If you read my blog from time to time, you most likely know some of the waters I most like to visit on fishing trips: Santee Cooper, Reelfoot Lake, the Buffalo, White and New rivers... That list actually could go on for quite a while, I suppose.
Rarely mentioned are the waters I fish vicariously through web articles and photos and daydream about from time to time. Of course, when I dream about places I've never been, the fish are always biting, and I unfailingly choose the right baits and presentations. My wish list could go a lot of different ways, and top spots shift from time to time. Lately, though, I've been dreaming about trout waters, mostly in the Western U.S., where I've never done much fishing. With that in mind, here are five that really intrigue me.
Eastern Sierras - I've actually been to this astounding region once, but I didn't get to fish. It is a trout culture like none other I've ever seen, with a mix of catch-and-keep bait fishermen hitting heavily stocked high-country lakes and fly-fishermen working pristine high-country streams. The towns and the resorts are all about trout fishing throughout the warm months, and there are fly shops, outfitters, fishing resorts and bait shops everywhere you look. The scenery is splendid, and the trout grow big. You could spend all summer in the Eastern Sierras and fish different waters every day.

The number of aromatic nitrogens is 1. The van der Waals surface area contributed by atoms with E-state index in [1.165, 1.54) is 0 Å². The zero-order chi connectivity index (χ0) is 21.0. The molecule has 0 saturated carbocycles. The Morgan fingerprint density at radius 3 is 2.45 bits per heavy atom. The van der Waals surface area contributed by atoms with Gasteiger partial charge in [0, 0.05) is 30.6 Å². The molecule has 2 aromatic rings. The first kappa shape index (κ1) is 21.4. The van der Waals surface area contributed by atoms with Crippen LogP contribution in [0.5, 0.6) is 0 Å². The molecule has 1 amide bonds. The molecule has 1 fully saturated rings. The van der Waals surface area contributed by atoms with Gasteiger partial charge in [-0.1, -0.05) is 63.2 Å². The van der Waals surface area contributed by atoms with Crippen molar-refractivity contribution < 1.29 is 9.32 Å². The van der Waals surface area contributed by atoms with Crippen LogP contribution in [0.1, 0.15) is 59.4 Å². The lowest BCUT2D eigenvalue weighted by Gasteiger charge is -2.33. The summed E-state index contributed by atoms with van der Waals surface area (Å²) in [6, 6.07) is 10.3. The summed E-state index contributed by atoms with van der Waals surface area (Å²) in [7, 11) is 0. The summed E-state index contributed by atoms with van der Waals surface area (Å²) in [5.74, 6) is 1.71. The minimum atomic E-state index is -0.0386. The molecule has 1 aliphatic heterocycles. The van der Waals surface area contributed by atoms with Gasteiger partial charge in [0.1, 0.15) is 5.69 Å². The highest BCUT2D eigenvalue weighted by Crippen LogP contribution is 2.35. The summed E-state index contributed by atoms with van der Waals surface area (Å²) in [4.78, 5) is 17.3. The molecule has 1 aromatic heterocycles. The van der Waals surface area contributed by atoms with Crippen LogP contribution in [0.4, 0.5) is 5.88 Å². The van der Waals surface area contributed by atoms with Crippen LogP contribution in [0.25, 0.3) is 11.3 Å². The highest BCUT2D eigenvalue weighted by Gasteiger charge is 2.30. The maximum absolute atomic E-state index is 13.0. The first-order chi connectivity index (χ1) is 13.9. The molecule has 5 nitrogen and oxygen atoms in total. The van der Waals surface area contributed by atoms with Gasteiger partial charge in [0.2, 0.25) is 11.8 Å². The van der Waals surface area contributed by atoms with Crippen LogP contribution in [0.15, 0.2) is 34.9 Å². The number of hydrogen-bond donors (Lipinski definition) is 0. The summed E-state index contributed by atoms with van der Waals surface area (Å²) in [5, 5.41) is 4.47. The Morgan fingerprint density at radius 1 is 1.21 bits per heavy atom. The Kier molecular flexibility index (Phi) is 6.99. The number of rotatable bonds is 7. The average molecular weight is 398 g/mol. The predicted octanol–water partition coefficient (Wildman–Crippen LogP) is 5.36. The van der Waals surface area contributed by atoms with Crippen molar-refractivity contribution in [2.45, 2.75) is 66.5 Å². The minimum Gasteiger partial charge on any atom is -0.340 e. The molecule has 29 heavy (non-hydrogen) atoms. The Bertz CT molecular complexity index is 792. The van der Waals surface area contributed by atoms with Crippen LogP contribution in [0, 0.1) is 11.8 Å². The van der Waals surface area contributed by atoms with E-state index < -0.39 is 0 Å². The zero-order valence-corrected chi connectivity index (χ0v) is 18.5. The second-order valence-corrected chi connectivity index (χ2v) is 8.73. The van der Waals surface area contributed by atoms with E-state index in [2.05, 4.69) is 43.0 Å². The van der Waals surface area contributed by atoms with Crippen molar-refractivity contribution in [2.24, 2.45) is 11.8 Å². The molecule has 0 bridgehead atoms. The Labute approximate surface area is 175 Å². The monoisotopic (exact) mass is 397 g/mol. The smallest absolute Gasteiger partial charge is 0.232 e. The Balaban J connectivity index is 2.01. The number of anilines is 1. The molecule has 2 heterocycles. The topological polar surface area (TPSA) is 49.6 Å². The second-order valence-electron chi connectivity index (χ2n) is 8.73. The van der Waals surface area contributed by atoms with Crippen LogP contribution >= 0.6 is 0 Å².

North Platte River - Rising in the mountains of Colorado and flowing north through Wyoming, the North Platte begins as a spectacular wild trout river and pauses in a couple of reservoirs, emerging to form a couple of the nation's most productive tailwater sections, with big and abundant trout of several kinds in more than one section. It can be waded or floated, offers good prospects year 'round and varies enormously in character and in how it fishes based on season and water levels.
Middle Fork Salmon River - I admittedly don't know much about the Middle Fork except that it's supposed to be wild, remote and tremendously beautiful and that it supports an excellent population of native cutthroat trout. Trips typically are set up as expeditions, floating multiple days in rafts or drift boats between canyon walls and camping by the river.
Provo River - Like the North Platte, the Provo has multiple sections, each quite different from one another in character, and each with its own intrigue. I'm extra aware of this river, which doesn't get talked about as much nationally as some other western flows, because of a friend who spent time in Salt Lake City and used to slip off into the mountains to catch trout whenever he got the chance. Like a lot of western rivers with special regulations, the Provo gets heavy use by fly-fishermen, but I don't think its rainbows and browns see many jigs or plugs.
Chile - If you're going to dream, you might as well dream big. Right? I don't know stream names or specifics about the region because I don't have reason to believe I'll ever travel to Chile. As far as exotic international adventures go, though, none intrigue me more than this part of the world, its river and its big and beautiful trout.